Kudos to K.A. Ellis, a Ph.D. candidate at the Oxford Centre for Mission Studies. Her recent article in Christianity Today demonstrates a thoughtful and insightful response to the oft-repeated question of whether Christians in the U.S. are “really” suffering persecution.
Ellis points out that Christians around the world—including those in hotspots like Syria and the Middle East—believe that Christians are being persecuted in the United States. The sub-title of her article is, “If our overseas brothers and sisters say we are, then we probably are.” The sub-title itself offers a compelling argument. Christians in the Middle East operate on the assumption that all who desire to live a godly life in Christ Jesus will be persecuted (see 2 Tim. 3:12). The response of these overseas Christians demonstrates the New Testament reality that the body of Christ identifies with the suffering of other Christians (Heb. 13:1-3). On this point, Ellis concludes,
“When persecuted Christian leaders overseas warn about how seriously US Christians are marginalized, it’s time to listen.”
Ellis further points out the undeniable reality that persecution looks radically different in Nigeria, Vietnam, and China. Certainly, the degree of suffering in the US is less intense when compared to these Christians in other areas. But that fact alone is no proof of the absence of persecution in the US.
Christ taught his followers from the beginning that persecution would include mere insults:
“Blessed are those who are persecuted for righteousness’ sake, forutheirs is the kingdom of heaven.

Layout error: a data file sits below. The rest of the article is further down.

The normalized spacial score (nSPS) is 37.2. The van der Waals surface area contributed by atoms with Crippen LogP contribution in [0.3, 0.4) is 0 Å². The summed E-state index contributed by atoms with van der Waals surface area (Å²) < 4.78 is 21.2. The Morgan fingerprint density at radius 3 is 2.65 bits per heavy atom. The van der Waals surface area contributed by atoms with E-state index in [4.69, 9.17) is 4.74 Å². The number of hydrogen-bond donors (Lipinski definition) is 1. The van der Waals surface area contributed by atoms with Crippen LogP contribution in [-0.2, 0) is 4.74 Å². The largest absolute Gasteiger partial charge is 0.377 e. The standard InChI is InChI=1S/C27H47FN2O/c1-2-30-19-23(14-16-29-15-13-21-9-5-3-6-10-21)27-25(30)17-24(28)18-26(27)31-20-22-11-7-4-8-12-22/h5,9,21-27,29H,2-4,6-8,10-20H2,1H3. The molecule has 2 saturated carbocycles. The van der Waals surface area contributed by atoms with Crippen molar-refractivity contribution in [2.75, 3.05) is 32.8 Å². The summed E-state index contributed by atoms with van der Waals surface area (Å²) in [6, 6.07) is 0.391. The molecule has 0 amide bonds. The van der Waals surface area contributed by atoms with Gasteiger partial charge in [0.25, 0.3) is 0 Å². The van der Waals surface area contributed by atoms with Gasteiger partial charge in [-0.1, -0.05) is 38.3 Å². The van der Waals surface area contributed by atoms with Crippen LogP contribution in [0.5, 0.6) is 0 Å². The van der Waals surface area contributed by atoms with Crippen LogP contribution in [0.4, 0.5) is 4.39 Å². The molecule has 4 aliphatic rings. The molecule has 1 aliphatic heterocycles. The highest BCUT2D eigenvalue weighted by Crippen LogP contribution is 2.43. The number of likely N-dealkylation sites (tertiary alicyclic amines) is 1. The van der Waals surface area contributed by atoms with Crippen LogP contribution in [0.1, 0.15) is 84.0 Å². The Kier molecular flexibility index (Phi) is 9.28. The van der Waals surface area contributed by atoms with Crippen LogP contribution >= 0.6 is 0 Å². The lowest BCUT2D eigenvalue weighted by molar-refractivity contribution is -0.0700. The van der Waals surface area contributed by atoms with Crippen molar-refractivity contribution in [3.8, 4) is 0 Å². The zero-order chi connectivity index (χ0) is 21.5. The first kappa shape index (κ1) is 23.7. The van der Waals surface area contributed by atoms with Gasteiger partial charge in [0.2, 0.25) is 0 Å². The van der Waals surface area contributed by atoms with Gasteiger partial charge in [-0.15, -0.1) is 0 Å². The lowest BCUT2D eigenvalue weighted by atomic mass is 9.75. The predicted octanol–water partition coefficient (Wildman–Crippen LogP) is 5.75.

“Blessed are you when others revile you and persecute you and utter all kinds of evil against you falsely on my account” (Matthew 5:10-11, ESV).
Finally, Ellis argues soberly about how quickly societies can flip from tolerant to intolerant. It would be naïve to think that persecution can’t happen “in America.” Of course it can. It has. Baptists and others were persecuted in the early days of American history. And Christians today are in the crosshairs of many cultural leaders.
Further, as I point out in my upcoming book, persecution does happen now in America, but it simply does not get reported as such (for predictable reasons). Churches are burned. Christians are shot and killed. House churches are targeted. And Christians are losing jobs… all in America. Yes, Christians in America are really being persecuted.
So, Christians ought to hear the sober conclusion Ellis reached:
“This is not a cause for despair. We may never experience what the global church faces, but it teaches us that the culture cannot despise us more than we can love its people… Our true goal is perseverance and faithfulness in showing forth the kingdom of God.”